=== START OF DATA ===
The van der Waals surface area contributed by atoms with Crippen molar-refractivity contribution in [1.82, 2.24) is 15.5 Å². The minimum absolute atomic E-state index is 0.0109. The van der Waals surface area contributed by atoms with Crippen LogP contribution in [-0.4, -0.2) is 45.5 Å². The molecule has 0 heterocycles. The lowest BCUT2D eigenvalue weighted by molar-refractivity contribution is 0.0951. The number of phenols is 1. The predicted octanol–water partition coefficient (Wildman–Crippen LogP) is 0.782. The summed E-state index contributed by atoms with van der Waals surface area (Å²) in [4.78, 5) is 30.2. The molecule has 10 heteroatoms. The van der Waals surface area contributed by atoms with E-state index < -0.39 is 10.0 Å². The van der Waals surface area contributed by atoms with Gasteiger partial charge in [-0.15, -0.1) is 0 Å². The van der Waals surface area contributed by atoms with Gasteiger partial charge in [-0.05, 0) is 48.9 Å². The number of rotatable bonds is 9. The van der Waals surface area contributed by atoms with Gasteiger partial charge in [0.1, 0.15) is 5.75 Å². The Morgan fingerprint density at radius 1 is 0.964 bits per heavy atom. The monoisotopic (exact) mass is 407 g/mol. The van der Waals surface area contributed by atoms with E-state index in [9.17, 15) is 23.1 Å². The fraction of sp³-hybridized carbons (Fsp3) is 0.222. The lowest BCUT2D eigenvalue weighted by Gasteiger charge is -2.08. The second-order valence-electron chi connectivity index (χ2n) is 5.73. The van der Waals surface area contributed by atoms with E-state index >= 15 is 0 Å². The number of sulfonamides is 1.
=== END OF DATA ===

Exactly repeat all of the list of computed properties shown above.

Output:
The van der Waals surface area contributed by atoms with Crippen molar-refractivity contribution in [1.82, 2.24) is 15.5 Å². The minimum absolute atomic E-state index is 0.0109. The van der Waals surface area contributed by atoms with Crippen LogP contribution in [-0.4, -0.2) is 45.5 Å². The molecule has 0 heterocycles. The lowest BCUT2D eigenvalue weighted by molar-refractivity contribution is 0.0951. The number of phenols is 1. The predicted octanol–water partition coefficient (Wildman–Crippen LogP) is 0.782. The summed E-state index contributed by atoms with van der Waals surface area (Å²) in [4.78, 5) is 30.2. The molecule has 10 heteroatoms. The van der Waals surface area contributed by atoms with E-state index < -0.39 is 10.0 Å². The van der Waals surface area contributed by atoms with Gasteiger partial charge in [-0.15, -0.1) is 0 Å². The van der Waals surface area contributed by atoms with Gasteiger partial charge in [-0.05, 0) is 48.9 Å². The number of rotatable bonds is 9. The van der Waals surface area contributed by atoms with Gasteiger partial charge in [0.1, 0.15) is 5.75 Å². The Morgan fingerprint density at radius 1 is 0.964 bits per heavy atom. The monoisotopic (exact) mass is 407 g/mol. The van der Waals surface area contributed by atoms with E-state index in [9.17, 15) is 23.1 Å². The fraction of sp³-hybridized carbons (Fsp3) is 0.222. The lowest BCUT2D eigenvalue weighted by Gasteiger charge is -2.08. The second-order valence-electron chi connectivity index (χ2n) is 5.73. The van der Waals surface area contributed by atoms with E-state index >= 15 is 0 Å². The number of sulfonamides is 1.